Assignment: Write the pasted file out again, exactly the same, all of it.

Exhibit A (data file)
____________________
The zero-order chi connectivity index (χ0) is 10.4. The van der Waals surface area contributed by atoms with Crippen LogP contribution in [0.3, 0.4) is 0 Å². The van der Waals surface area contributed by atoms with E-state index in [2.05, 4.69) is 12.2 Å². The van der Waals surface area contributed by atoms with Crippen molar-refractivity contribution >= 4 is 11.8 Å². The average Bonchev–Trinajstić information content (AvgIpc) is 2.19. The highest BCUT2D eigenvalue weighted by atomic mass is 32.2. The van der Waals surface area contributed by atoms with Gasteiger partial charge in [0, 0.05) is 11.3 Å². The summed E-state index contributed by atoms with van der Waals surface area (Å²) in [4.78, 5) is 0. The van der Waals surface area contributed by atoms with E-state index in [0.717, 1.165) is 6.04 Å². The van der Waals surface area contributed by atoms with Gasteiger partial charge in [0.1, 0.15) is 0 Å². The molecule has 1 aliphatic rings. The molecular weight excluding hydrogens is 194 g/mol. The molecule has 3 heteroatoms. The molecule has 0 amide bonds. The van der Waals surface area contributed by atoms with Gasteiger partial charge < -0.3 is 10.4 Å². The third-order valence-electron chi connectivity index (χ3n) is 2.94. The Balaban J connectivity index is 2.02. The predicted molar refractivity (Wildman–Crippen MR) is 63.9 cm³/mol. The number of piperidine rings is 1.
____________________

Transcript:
The zero-order chi connectivity index (χ0) is 10.4. The van der Waals surface area contributed by atoms with Crippen LogP contribution in [0.3, 0.4) is 0 Å². The van der Waals surface area contributed by atoms with E-state index in [2.05, 4.69) is 12.2 Å². The van der Waals surface area contributed by atoms with Crippen molar-refractivity contribution >= 4 is 11.8 Å². The average Bonchev–Trinajstić information content (AvgIpc) is 2.19. The highest BCUT2D eigenvalue weighted by atomic mass is 32.2. The van der Waals surface area contributed by atoms with Gasteiger partial charge in [0, 0.05) is 11.3 Å². The summed E-state index contributed by atoms with van der Waals surface area (Å²) in [4.78, 5) is 0. The van der Waals surface area contributed by atoms with E-state index in [0.717, 1.165) is 6.04 Å². The van der Waals surface area contributed by atoms with Gasteiger partial charge in [0.1, 0.15) is 0 Å². The molecule has 1 aliphatic rings. The molecular weight excluding hydrogens is 194 g/mol. The molecule has 3 heteroatoms. The molecule has 0 amide bonds. The van der Waals surface area contributed by atoms with Gasteiger partial charge < -0.3 is 10.4 Å². The third-order valence-electron chi connectivity index (χ3n) is 2.94. The Balaban J connectivity index is 2.02. The predicted molar refractivity (Wildman–Crippen MR) is 63.9 cm³/mol. The number of piperidine rings is 1.